Results

On the pretest, students scored an average of 72.7% with a range of 40% to 100%. On the posttest, all students improved their grades (except for two students who scored 100% on both the pretest and the posttest). The average posttest scores was 95.45% with all but three students receiving a score of 100%.

 

Because the sample was small and nonrandom, we converted data to categorical for a nonparametric statistical analysis. A score of 80% (the average score obtained by the experts during validity testing) was considered passing. For the pretest, five students received passing scores and six students received failing scores. All students passed the posttest. Chi-square analysis was performed revealing a P value of .0004 (< .001) and a significant relationship between the global health-focused study abroad experience and improvement in test scores.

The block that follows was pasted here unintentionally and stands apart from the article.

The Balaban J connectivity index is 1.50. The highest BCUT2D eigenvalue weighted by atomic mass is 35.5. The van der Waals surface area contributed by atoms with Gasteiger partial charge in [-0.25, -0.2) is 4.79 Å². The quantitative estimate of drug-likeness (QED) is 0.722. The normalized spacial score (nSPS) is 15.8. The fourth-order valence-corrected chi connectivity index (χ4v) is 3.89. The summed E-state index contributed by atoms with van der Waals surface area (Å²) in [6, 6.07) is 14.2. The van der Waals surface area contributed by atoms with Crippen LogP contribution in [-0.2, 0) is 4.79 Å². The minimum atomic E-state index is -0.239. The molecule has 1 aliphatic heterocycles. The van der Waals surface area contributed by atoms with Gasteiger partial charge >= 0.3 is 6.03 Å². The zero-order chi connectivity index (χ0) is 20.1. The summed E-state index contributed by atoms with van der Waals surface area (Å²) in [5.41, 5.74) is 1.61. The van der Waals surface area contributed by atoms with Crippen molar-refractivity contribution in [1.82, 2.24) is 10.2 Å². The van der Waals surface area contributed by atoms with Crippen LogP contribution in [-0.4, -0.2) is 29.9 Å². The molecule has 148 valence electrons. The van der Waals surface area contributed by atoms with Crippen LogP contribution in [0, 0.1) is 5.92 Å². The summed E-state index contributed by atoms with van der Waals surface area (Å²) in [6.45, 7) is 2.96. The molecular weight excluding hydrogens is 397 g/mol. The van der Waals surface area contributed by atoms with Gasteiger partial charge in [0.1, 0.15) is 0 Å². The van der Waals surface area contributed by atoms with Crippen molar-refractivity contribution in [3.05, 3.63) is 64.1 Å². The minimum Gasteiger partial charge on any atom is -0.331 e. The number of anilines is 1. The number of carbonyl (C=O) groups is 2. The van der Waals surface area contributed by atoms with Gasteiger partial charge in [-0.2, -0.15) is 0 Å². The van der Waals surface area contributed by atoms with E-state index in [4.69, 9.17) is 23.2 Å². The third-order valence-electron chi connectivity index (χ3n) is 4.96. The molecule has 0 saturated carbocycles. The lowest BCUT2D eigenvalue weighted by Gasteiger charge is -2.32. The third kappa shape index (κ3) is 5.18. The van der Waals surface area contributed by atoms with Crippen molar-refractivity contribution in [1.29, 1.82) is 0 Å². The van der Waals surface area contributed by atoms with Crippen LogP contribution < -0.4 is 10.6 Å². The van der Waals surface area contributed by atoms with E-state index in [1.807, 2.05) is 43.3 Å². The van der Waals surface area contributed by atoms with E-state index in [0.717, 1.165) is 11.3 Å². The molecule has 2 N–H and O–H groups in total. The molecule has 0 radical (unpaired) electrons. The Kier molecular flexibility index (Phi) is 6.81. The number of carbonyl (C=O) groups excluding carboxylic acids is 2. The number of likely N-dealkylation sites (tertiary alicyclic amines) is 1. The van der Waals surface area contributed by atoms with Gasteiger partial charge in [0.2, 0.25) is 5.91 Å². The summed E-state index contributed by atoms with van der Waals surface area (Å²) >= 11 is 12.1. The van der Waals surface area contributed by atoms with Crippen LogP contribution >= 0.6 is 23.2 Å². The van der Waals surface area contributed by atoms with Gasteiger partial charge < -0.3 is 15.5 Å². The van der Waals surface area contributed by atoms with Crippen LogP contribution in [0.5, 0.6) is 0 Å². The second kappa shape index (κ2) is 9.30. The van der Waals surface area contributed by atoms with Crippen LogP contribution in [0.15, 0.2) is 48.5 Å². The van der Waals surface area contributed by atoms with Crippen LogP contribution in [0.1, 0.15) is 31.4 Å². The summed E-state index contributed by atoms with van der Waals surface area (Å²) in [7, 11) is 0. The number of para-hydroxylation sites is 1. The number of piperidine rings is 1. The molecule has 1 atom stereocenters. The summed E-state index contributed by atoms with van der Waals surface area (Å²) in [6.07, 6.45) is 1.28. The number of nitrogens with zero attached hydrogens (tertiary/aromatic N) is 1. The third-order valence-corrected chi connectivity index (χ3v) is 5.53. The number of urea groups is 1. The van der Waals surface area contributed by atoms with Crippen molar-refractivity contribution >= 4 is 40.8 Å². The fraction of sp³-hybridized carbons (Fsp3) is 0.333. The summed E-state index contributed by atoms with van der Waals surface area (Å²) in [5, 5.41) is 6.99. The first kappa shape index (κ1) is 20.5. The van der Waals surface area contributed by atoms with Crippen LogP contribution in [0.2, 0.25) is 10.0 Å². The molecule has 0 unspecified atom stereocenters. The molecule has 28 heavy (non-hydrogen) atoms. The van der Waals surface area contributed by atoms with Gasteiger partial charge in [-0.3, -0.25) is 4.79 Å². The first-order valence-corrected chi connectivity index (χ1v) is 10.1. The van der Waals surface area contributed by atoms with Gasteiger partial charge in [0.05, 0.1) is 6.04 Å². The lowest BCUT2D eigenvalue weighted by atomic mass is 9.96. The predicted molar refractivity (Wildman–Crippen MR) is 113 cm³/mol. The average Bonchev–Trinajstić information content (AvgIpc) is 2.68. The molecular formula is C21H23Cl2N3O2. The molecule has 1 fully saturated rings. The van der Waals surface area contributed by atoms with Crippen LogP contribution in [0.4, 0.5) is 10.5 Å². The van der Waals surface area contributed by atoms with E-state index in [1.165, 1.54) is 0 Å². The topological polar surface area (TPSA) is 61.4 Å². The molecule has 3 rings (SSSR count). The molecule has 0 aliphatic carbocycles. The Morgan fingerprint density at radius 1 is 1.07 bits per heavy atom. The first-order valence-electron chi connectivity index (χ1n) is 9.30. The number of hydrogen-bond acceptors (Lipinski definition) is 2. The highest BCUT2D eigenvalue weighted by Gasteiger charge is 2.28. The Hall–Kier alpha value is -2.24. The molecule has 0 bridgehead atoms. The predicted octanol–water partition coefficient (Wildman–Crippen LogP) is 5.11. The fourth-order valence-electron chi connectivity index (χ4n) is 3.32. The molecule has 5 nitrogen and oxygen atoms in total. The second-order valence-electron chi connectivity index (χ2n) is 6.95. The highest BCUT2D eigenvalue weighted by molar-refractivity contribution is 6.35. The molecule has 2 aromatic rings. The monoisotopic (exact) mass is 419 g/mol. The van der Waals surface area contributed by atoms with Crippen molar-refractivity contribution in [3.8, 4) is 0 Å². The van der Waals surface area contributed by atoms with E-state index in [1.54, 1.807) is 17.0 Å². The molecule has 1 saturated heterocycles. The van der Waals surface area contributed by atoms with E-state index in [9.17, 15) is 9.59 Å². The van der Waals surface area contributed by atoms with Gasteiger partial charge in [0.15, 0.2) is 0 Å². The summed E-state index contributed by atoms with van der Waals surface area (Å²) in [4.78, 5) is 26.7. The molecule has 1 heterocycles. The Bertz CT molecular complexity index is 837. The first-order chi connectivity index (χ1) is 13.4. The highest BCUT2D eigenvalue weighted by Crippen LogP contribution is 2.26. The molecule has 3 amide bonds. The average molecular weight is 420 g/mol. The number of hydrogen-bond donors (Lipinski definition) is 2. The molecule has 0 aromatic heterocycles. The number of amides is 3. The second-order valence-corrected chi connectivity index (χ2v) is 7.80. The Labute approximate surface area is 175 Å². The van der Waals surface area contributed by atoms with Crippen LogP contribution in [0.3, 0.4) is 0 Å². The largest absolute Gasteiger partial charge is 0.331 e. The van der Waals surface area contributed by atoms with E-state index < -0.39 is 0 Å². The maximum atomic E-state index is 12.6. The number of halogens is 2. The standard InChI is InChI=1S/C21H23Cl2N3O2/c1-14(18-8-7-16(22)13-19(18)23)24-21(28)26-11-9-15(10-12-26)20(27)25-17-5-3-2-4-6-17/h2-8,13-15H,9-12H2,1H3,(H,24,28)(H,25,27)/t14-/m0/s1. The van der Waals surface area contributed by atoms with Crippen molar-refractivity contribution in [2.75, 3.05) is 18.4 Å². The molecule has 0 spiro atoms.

Students were also asked to rate the following statement on a Likert-type scale: This study abroad experience broadened my awareness of global health issues. In their responses to this statement, nine students selected "strongly agree," and two students selected "agree."

 

Students also shared their thoughts and feelings in written journal entries, which they completed nightly during their week abroad, as well as in a reflection essay. Several student comments involved the connections they made regarding global health.

 

Discussion and conclusions